“No need?” Rathe’s eyebrows went up. “No need to celebrate your impending marriage?” Like Addington, Rathe was a Sorcerer; one who could take the aetheric energies commonly known as “magic” and, via force of will, shape them into active enchantment. But to accomplish this, a Sorcerer needed a source of power.
That was the role of those like Carstairs. Carstairs was a Catalyst. He was possessed of the ability to draw up the magic of the natural world and channel it to a Sorcerer. Most of the Club’s men were either Sorcerers or Catalysts. There were women with both gifts, of course, but society at large would frown on a social club, however anonymous, that admitted both men and women. So, a second, equally comfortable and discreet house, was kept a few streets away.
“All proprieties attendant the marriage will be observed,” said Edward as he sipped the smoky Scotch whiskey. “The contracts are being drawn up by serious and sober solicitors as we speak. In three weeks, the church will pray over them, a very large dinner will be consumed, I will see my wife comfortably installed in the house and we will both get on with the business of living.”
“That’s awfully callous, even for you,” rumbled Darius Marlowe. The large, leonine man leaned against the mantel, watching the whole room with his hard blue eyes. Even in this place, where every soul was a comrade in arms, Darius seemed incapable of relaxation.
“What, Marlowe?” Carstairs arched his brows. “You don’t imagine I’ll be cruel to her? Have I ever given a woman anything to complain of?” There were knowing chuckles all around the room. “Well, I shan’t start with my wife. She will have plenty of pin money and I’ve no need to fuss about the bills. There will be heirs to keep the estate and title intact, and we can call that a successful marriage.”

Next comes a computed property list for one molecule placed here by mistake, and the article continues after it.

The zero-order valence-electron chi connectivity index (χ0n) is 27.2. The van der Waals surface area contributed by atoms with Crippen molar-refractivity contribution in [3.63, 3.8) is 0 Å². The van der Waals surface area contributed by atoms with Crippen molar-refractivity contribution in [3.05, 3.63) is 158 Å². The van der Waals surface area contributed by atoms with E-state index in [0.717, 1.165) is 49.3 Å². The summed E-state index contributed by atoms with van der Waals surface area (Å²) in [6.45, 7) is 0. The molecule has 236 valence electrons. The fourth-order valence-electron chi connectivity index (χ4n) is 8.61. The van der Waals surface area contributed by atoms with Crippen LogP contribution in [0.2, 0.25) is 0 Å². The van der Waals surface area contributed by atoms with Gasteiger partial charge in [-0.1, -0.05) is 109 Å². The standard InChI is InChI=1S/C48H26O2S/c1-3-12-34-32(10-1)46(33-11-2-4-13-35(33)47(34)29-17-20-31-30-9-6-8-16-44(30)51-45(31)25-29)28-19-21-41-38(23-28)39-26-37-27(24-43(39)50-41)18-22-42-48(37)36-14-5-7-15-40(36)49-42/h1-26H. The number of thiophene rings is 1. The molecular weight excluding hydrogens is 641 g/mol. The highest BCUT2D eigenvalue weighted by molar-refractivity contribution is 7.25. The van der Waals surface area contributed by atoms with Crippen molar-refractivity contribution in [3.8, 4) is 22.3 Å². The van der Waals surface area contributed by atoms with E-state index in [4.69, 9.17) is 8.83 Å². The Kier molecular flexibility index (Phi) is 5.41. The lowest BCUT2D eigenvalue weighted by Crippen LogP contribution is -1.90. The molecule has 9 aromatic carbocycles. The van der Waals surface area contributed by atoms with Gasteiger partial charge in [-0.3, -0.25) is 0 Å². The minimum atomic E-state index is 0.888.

“What of love?” asked Rathe.
So that was it. Rathe was hoping to draw him out on the subject. Carstairs shrugged again. “Not all of us are as fortunate as you,”
You, and Marlowe, and your Miranda,
he amended, but
only silently. Carstairs had attended the very private ceremony where both men had pledged themselves to Miranda as her husbands, never mind what it said on the official marriage license. Still, even among friends this was not something to be spoken of lightly. “Marriage may have been instituted by God in the time of man’s infancy, but since then man has had his way with it,” Carstairs went on. “He’s made of it a way to determine who should get the money and the property and who shouldn’t. For most of us, anything beyond that is a matter of luck, and goodwill.” And love; love was a most dangerous thing for any man, but most especially for their kind. Their enemies worked upon love and the fascination of sex. He wondered if Rathe knew just how lucky he was to have found himself and Darius a woman who had already been tested against the enemy.
“And is your wife-to-be of your opinion?” inquired Addington, sipping his port judiciously.
“My soon-to-be-wife is practical,” Carstairs replied casually. “It’s the first thing I looked for.”